Resisting the pull of cynicism since 1969.

Friday, April 21, 2006

Fair Vote Canada

If you've ever read through my proportional representation FAQ, you've already heard about Fair Vote Canada, at least in passing. I myself stumbled upon the organization several years ago, after doing a google search to see whether there was an organization advocating for proportional representation in Canada. What I found was a multipartisan, citizen-based campaign for electoral reform on both the federal and provincial levels, run by level-headed citizens from all walks of life and all points on the political spectrum. I joined immediately, with high expectations that they've since only exceeded.

Fair Vote Canada is unique in that they don't argue for a particular electoral system that might favour one party over the others, but instead advocate for an independent, citizen-driven process that would allow Canadians to choose a voting system based on the principles that all Canadian voters are equal, and that every vote should count. When it comes to proportional representation, the devil is always in the details, and Fair Vote Canada maintains that the public good is best served when a non-partisan group of informed, randomly chosen ordinary citizens--as opposed to partisan politicians--designs an electoral system suited to each jurisdiction. This may sound like a lofty, idealistic goal, but due in large part to Fair Vote Canada's strong advocacy of this principle, a citizens' assembly was already created in British Columbia, and a similar process is presently at work in Ontario. The resulting B.C. referendum in 2005 fell just short of the 60% threshold required to change the system, but well over a majority did vote in favour of it, and as a result, another referendum is scheduled to be held in conjunction with the November 2008 municipal election. Ontario expects to hold its referendum in October of 2007, and there is a strong push now to implement the same process on the federal level.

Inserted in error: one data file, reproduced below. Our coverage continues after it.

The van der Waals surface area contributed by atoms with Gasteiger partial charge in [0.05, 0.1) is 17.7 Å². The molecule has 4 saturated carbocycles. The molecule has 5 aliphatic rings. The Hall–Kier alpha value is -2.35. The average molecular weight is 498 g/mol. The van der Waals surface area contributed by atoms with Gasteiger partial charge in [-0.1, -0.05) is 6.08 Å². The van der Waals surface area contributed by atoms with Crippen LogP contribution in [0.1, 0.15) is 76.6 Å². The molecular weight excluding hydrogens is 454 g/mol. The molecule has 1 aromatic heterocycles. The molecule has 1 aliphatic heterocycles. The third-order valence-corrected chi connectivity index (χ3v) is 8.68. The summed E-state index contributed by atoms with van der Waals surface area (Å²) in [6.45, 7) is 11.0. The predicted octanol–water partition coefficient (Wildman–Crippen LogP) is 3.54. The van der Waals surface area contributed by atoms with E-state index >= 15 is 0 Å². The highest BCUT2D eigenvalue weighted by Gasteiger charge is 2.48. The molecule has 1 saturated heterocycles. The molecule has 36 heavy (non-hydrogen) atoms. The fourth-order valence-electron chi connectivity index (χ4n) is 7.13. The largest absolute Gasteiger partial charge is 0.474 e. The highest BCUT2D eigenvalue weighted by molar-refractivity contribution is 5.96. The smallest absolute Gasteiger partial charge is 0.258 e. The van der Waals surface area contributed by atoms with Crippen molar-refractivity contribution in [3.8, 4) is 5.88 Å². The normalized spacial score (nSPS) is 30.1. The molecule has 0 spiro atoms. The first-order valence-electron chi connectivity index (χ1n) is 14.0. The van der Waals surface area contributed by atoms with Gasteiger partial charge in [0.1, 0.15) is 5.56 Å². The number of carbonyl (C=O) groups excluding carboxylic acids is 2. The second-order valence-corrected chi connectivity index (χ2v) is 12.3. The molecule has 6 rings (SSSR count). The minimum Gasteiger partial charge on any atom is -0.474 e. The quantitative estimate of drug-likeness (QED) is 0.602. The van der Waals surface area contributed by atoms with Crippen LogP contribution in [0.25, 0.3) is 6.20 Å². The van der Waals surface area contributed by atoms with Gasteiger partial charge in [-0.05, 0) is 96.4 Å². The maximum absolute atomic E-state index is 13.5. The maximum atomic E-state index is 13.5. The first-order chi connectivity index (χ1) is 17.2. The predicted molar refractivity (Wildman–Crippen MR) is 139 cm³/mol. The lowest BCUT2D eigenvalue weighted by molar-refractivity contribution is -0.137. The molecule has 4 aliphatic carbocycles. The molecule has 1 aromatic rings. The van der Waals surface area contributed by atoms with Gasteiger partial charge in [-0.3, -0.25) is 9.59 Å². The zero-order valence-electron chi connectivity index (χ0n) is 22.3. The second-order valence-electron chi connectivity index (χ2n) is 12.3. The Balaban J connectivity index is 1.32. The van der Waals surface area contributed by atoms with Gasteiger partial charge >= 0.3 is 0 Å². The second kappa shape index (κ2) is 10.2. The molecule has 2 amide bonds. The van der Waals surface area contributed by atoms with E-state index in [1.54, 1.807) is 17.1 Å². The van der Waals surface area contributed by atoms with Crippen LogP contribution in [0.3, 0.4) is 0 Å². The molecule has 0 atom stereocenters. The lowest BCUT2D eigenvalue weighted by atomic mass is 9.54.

Fair Vote Canada gets it--they know that proportional representation isn't a partisan issue, but a tool we as a democracy can use to make sure Canadians get the parliament they vote for. As a result, they bring together people from all parts of the country, all walks of life and both partisan and non-partisan advocates of a better Canadian democracy. And it works. With almost no resources and in only six years of existence, Fair Vote Canada has educated countless citizens about electoral systems and electoral reform, helped get proportional representation on the agenda of both local and national debates, and helped make things happen that naysayers had dubbed unachievable fantasies. Judging from near-daily mentions of the issue in the media, there's some impressive momentum here, and in large part we have Fair Vote Canada to thank for that. Who knows what they can achieve over the next six years.

So why am I telling you all this now? Well, they're currently holding a membership drive, and if you're someone who believes in the principles they advocate, I would strongly encourage you to join them. It only costs you ten dollars a year, and that ten dollars buys you the knowledge that you're really doing something to benefit Canadian democracy. This is an organization with almost no overhead and administrative costs, as it's entirely volunteer-run, so every one of your ten dollars will go toward their work on electoral reform. I'd say that's worth the price of a movie ticket.


Anonymous said...

IP, sorry for "picking your brains"! I just want to how the Fair Vote Ontario differs from the Citizen's Assembly on Electoral Reform. Do you know?

Idealistic Pragmatist said...


No problem at all!

Fair Vote Ontario is the Ontario arm of Fair Vote Canada, dedicated to electoral reform in the province of Ontario. The Ontario Citizens' Assembly is going to be a group citizens randomly chosen from the voters' list who will meet, learn about electoral systems, and then propose a one for Ontario. They will be from all over the province and (presumably) of all political orientations, and be chosen for gender balance (50% men and 50% women). The new system will then be put to the voters in a province-wide referendum.

Fair Vote Ontario supports this initiative of the current Ontario government, of course, but there is no direct affiliation. It would sure be funny if one of the Fair Vote Ontario people ended up on the citizens' assembly, though.

Anonymous said...

Ah ha... membership drive, eh? We knew there had to be some explanation. Of course, now I have NO reason not to join.

Is there a Calgary chapter? And what are the overall membership numbers like, just out of curiosity?

Idealistic Pragmatist said...


Welcome! Most of Fair Vote Alberta (the Alberta wing of Fair Vote Canada) is run out of Edmonton, but there are a good number of interested Calgarians as well. As I understand it, they're just now starting to get together a new chapter. I'm sure they'd need you!